In an age when many kids are technologically savvy enough to shop using their smartphones, it’s more important than ever for parents to teach them something about financial responsibility. The world now offers a multitude of ways to spend money, which is why kids must understand that it’s also necessary to save and invest money.
Encourage Kids to Save
As soon as kids are old enough to handle money, they are old enough to start saving. Giving them an allowance can teach them something about the value of saving for items they really want. While old fashioned piggy banks are suitable for very young children, it’s good to provide kids with a real bank account when they are old enough to understand the concept. This allows them to earn interest on their money. It also places money out of their immediate grasp so they aren’t tempted to spend it immediately. Credit unions such as PenFinancial Credit Union provide a range of accounts that can be suitable for a child’s first bank account.
Teach Them the Value of Work
Parents are sometimes reluctant to pay kids for doing household chores. This is a valid concern, as kids should learn to contribute to the family without always expecting a monetary reward. At the same time, there’s nothing wrong with “hiring” your kids for special tasks. It could be anything from errand to raking leaves in the yard. This helps to instill the notion that in order to make money you have to put out some effort.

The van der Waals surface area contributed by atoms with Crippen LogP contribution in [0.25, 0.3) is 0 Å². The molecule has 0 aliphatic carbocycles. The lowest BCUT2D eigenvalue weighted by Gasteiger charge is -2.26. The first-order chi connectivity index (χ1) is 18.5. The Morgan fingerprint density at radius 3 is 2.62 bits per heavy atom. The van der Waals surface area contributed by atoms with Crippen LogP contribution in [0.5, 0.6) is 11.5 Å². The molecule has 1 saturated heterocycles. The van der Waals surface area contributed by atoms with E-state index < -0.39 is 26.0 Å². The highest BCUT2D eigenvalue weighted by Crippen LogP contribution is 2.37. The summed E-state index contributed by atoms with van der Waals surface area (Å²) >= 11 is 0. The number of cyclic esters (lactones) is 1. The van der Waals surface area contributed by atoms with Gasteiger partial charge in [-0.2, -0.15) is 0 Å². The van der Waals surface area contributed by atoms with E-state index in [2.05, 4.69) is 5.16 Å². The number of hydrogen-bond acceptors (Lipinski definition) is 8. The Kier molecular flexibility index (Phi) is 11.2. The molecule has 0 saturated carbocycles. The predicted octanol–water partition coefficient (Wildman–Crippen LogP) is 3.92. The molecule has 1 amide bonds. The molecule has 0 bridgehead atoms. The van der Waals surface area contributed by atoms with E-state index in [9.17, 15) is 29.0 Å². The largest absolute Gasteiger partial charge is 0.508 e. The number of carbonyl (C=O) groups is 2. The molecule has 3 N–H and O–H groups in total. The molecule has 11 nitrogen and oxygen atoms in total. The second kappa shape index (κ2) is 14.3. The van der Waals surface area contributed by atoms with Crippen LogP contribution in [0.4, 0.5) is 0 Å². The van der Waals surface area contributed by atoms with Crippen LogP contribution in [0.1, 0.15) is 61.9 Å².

Set Up a Mini 401K
To help kids save for larger items they otherwise couldn’t afford, parents can set up a matching fund. Just as many companies will match what you invest into a 401K program, you can do something similar with your kids. If your child, for example, wants a mountain bike that costs $500, you could offer to match every dollar he or she saves up for it. This gives you a chance to help with big purchases while still teaching your kids the value of saving.
Include Kids in Discussions of Finances
Including kids in discussions involving financial matters helps them think in more mature ways about such matters. While it may not always be appropriate to discuss money issues with kids, doing so at least some of the time is a way to help them develop a realistic idea of how finances effect the whole family.
As soon as kids are old enough to understand the importance of money in everyday life, it’s time to start educating them about financial responsibility. This will help them grow up with the skills they need to manage money as adults. Do you have some additional tips? Leave them in the comments!